With both a personal obsession and vendetta against the Flash, coupled with the fact that his powers and even his name cast him as Barry Allen’s dark reflection, Professor Zoom ticks all the boxes of what makes for a great arch-enemy. And the enmity isn’t one-sided in the least since in most storylines Thawne is responsible for murdering Barry’s wife Iris West and also tries to kill his second fiancée Fiona Webb, the latter of which results in Barry killing Thawne (although comics being what they are, neither Iris nor Zoom stay dead permanently). In newer continuities Zoom is also responsible for killing Barry Allen’s mother Nora Allen and framing Barry’s father for her murder.
With a little help from his friends
Over the years Barry has formed close friendships with the original Flash, Jay Garrick and his former sidekick turned contemporary Wally West, as well as several Green Lanterns including Hal Jordan, Kyle Rayner and if I remember correctly even John Stewart as well.
Also, as a founding member of the Justice League and with other allies such as the Titans, the Justice Society of America and several friendly Speedsters, many of whom are family and some of whom are actually from the future, Barry Allen has always been able to count on the support of at least a few friends to help out when the chips are down.
Character and Philosophy
The Flash is the perfect example of a Lawful Good character. Barry Allen didn’t lose loved ones, suffer a childhood tragedy or survive a harrowing experience that changed his perspective on life and consequentially made him want to be a hero. (That is, until the unnecessary and in my opinion idiotic decision to retcon his past so that Eobard Thawne killed his mother). In fact, most of the tragedy in Barry’s life, including losing his first wife, stems directly from his side gig as a masked crime fighter; technically this applies even to the loss of his mother at the hands of Zoom, although young Barry had no way of knowing that at the time.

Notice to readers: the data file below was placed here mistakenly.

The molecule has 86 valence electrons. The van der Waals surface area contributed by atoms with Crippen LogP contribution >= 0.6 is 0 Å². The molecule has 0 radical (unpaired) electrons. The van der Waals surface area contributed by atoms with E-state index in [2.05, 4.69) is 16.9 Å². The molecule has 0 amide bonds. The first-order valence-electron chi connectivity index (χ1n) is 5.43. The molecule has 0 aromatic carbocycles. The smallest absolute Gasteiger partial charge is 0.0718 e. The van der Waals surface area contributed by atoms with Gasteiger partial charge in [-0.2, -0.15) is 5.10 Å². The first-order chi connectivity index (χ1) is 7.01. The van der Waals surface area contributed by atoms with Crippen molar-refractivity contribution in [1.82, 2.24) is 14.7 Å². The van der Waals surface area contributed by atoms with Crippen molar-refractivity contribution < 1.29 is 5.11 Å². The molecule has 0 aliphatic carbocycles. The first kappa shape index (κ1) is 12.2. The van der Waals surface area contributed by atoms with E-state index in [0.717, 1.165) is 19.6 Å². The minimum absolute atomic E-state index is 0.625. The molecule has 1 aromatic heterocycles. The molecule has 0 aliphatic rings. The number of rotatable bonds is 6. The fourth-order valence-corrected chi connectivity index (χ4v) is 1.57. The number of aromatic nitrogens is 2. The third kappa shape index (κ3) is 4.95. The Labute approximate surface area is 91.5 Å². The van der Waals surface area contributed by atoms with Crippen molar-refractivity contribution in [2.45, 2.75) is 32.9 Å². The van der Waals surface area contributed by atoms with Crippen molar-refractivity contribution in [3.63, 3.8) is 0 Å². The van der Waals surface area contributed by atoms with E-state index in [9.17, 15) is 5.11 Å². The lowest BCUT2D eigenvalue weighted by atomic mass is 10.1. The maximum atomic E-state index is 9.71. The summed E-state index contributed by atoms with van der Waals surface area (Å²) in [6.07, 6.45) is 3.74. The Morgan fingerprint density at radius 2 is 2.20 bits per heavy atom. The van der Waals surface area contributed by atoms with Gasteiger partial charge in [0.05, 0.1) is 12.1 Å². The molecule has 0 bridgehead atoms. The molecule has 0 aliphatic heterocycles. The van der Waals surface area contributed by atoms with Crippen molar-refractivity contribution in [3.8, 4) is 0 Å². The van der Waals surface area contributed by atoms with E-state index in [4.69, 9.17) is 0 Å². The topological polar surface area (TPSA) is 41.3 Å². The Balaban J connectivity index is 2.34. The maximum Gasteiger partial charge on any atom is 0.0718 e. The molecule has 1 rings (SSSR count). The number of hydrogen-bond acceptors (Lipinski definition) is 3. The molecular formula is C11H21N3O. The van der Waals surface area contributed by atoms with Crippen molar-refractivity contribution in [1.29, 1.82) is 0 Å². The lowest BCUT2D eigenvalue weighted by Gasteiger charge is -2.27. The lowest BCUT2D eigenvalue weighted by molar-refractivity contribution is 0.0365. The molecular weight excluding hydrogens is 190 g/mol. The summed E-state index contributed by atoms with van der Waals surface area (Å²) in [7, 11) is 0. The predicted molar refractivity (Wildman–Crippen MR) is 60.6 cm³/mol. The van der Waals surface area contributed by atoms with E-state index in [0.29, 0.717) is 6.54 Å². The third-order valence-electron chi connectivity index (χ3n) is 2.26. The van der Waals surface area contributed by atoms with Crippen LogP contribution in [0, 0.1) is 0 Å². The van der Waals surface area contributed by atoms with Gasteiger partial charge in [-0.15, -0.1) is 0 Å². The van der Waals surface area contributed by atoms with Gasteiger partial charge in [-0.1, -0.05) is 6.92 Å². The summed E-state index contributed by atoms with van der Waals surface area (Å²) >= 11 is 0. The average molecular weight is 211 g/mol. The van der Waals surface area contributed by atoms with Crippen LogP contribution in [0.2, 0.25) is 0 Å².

Despite the setbacks, the occasional self-doubt and the great personal toll that his efforts have taken on him both mentally and emotionally, Barry has never allowed it to stop him or to turn him into a brooding, bitter hero. His resilience and optimism are part of what makes him such an integral part of any team he’s in, using humour and empathy to maintain the morale of his teammates even when a fight isn’t going their way. Indeed, Flash’s empathy even for those that he finds himself fighting against is an example of what differentiates him from most other comic book heroes who are entirely focused on protecting the innocent while punishing those they see as guilty, content to not involve themselves at all in the rehabilitation of offenders.
Video above: This is Wally West but I think Barry Allen would’ve handled the situation similarly | DC Comics and Warner Bros
While somewhat more stoic than some of the others who have borne the title of The Flash, Barry remains a personable character that fans find easy to relate with and support. If he has a weakness, it is his lack of self-confidence which often makes him reluctant to take on a leadership role despite his vast experience. That said, since his return in Flash: Rebirth, Barry appears to be more mature and sure of himself.